science

ESPN2011, Not Sports but Poultry!

18th European Symposium On Poultry Nutrition This week wraps up the 18th European Symposium On Poultry Nutrition in Çeşme - İzmir - Turkey. The scientific symposium covers everything from animal nutrition needs to poultry immunology and regulations.
"To define practical nutritional solutions for optimal chick production, links between nutrition, reproduction, maternal nutrient transfer, and how they all change with hen age need to be better understood,", Robert Renema, Poultry Research Centre of the University of Alberta, Keynote Speaker
Information on the symposium is at ESPN2011.org, and contains details on the scientific posters sessions and the list of invited speakers.

Dr. Gordon Spronk is the 2011 Allen D. Leman 'Science In Practice' award winner

Allen D. Leman Science In Practice award
Audio via SwineCast.com

Dr. Gordon Spronk shares his gratitude and thanks for receiving the 2011 Allen D. Leman 'Science In Practice' award at the recent Leman Conference in St. Paul. Also included is the roll call of the new 'Ten Under Forty' Swine Vet Award program recipients by Pfizer's Dr. Steve Sornsen.

What is Data Driven Farming?

Being able to mentally manage multiple plots of land, their associated soil properties, and the weather is no longer possible. However, the availability of computing power in multiple consumable sizes makes gathering, organizing, and using farm data much easier.

"I don't want to do this. My eyes will get bad," said Mr. Shinpuku, the 58-year-old president of his commercial farm Shinpuku Seika, which is comprised of 300 different plots of land. "I put up with it, because the benefits are obvious. Without this computer, I can't do my job."

Technology provides faster analysis and presentation of multiple forms of data. This allows Mr. Shinpuku to adjust in a timely fashion. This approach will help grow more food at less cost.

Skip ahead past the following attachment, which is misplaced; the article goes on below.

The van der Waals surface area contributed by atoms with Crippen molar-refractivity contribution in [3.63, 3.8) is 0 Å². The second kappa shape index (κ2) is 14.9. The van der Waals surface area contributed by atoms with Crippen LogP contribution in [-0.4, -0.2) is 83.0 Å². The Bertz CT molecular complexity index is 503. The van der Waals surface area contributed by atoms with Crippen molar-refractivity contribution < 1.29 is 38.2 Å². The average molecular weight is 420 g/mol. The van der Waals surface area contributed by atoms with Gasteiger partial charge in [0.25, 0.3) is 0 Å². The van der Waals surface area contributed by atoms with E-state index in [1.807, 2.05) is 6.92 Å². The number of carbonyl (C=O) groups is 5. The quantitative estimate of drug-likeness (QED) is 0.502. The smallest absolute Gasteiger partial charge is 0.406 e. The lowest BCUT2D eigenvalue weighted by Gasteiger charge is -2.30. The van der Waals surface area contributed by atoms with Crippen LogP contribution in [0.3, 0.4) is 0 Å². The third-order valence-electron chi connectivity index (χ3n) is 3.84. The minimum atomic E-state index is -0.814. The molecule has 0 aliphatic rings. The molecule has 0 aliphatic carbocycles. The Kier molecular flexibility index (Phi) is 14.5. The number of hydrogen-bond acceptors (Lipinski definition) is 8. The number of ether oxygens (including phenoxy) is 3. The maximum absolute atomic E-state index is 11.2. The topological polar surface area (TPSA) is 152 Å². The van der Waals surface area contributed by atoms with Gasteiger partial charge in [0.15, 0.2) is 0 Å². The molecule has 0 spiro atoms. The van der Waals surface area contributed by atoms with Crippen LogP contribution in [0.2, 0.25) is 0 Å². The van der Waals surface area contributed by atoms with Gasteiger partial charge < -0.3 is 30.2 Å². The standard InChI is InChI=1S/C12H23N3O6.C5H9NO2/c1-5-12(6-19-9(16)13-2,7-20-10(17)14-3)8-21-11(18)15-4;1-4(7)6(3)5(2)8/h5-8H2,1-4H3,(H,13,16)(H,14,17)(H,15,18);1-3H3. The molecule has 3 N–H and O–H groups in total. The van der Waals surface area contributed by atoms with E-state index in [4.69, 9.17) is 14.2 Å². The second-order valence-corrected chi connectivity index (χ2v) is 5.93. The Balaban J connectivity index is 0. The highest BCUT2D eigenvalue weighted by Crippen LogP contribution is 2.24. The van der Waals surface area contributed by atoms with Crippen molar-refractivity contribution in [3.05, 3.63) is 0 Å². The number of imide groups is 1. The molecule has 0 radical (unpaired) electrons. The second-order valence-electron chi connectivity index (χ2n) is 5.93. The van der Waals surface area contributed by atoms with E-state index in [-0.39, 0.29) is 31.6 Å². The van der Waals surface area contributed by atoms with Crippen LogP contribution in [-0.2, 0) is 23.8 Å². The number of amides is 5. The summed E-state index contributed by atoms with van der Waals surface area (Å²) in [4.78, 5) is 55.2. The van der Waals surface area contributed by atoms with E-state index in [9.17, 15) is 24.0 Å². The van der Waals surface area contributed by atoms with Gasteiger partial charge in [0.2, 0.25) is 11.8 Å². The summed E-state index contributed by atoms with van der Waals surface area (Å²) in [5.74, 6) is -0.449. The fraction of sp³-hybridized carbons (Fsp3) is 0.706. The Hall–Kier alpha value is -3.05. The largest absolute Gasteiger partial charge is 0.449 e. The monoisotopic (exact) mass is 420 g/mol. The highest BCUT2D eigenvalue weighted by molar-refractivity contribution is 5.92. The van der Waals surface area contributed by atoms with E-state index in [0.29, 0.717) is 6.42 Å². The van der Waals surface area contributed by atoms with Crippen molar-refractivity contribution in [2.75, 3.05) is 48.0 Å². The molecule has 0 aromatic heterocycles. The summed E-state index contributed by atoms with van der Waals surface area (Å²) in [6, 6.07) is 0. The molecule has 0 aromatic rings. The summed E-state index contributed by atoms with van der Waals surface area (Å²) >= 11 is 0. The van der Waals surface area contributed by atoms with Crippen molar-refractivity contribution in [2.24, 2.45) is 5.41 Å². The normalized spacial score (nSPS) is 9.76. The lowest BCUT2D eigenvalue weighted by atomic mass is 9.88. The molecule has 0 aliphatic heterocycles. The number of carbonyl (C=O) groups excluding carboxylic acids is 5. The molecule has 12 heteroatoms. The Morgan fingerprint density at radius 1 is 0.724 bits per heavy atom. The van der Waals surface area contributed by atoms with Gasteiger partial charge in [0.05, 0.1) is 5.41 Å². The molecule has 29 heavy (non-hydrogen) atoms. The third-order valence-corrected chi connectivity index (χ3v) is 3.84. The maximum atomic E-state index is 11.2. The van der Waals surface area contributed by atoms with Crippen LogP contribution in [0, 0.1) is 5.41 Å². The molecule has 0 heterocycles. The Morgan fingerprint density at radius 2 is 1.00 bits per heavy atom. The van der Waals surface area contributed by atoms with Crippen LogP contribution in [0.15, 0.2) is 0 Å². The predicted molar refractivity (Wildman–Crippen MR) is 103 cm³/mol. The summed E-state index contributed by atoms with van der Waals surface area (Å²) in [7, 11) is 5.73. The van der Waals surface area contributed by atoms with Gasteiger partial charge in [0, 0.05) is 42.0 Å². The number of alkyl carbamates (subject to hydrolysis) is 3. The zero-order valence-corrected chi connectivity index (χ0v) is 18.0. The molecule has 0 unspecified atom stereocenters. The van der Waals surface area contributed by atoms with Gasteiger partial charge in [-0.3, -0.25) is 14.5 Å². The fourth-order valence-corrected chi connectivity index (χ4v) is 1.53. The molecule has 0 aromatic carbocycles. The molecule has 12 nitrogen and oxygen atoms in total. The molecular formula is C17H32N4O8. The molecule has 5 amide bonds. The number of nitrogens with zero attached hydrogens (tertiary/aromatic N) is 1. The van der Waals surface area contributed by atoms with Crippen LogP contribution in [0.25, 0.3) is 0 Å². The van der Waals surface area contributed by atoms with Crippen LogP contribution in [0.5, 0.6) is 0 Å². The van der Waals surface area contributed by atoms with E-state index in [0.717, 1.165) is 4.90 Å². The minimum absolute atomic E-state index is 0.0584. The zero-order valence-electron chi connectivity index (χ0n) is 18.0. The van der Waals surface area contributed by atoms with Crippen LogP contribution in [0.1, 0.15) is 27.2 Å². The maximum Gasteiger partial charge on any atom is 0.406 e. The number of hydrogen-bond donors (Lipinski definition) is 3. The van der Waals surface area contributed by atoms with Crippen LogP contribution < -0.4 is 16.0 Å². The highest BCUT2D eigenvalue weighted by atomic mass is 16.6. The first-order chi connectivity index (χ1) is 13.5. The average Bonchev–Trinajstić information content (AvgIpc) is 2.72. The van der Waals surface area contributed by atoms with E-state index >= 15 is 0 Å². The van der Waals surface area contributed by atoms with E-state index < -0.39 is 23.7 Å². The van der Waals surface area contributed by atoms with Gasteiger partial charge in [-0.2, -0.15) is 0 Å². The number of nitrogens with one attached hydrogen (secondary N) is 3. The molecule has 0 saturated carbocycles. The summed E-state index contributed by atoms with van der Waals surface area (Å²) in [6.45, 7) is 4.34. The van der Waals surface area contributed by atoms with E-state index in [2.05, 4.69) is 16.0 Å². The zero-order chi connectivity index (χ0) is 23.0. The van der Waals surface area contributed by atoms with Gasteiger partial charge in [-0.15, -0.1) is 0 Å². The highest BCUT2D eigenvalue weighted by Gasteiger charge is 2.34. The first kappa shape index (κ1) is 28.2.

The Japanese technology firm Fujitsu Ltd helped put in the field remote sensors, provide cloud based analysis tools, and simplify access to information through smartphones.

Is Media's View of GMOs Fair?

Science in the media can be very hard to explain. This is especially true when the topic, like genetically modified organisms (GMO), is very technical, not very sexy, or controversial. In the case of GMOs, some media outlets cater to the confusion and aim to be sensational. Unfortunately, this approach distorts the facts and may cause consumers to make inaccurate statements about what they eat, buy, or recommend.

On December 7, 2010, Dr. Pamela Ronald, a distinguished plant scientist at the University of California – Davis, appeared as guest expert on the nationally-syndicated “Dr. Oz Show” to discuss the benefits of GMOs.

Unfortunately, what “played out” was way past disappointing. There was unbelievable bias in how the segment was edited to produce the “final” version that overshadowed the sound scientific facts about GMOs. I found it remarkable that much of what Dr. Ronald presented during the filming of the segment was edited “out” of the final version of the show!

It is important to understand how media uses fear, uncertainty, and doubt (FUD) to derail constructive conversations about complicated subjects. Learn more from Dr. Terry Etherton and his response to the producers of the Dr. Oz Show.

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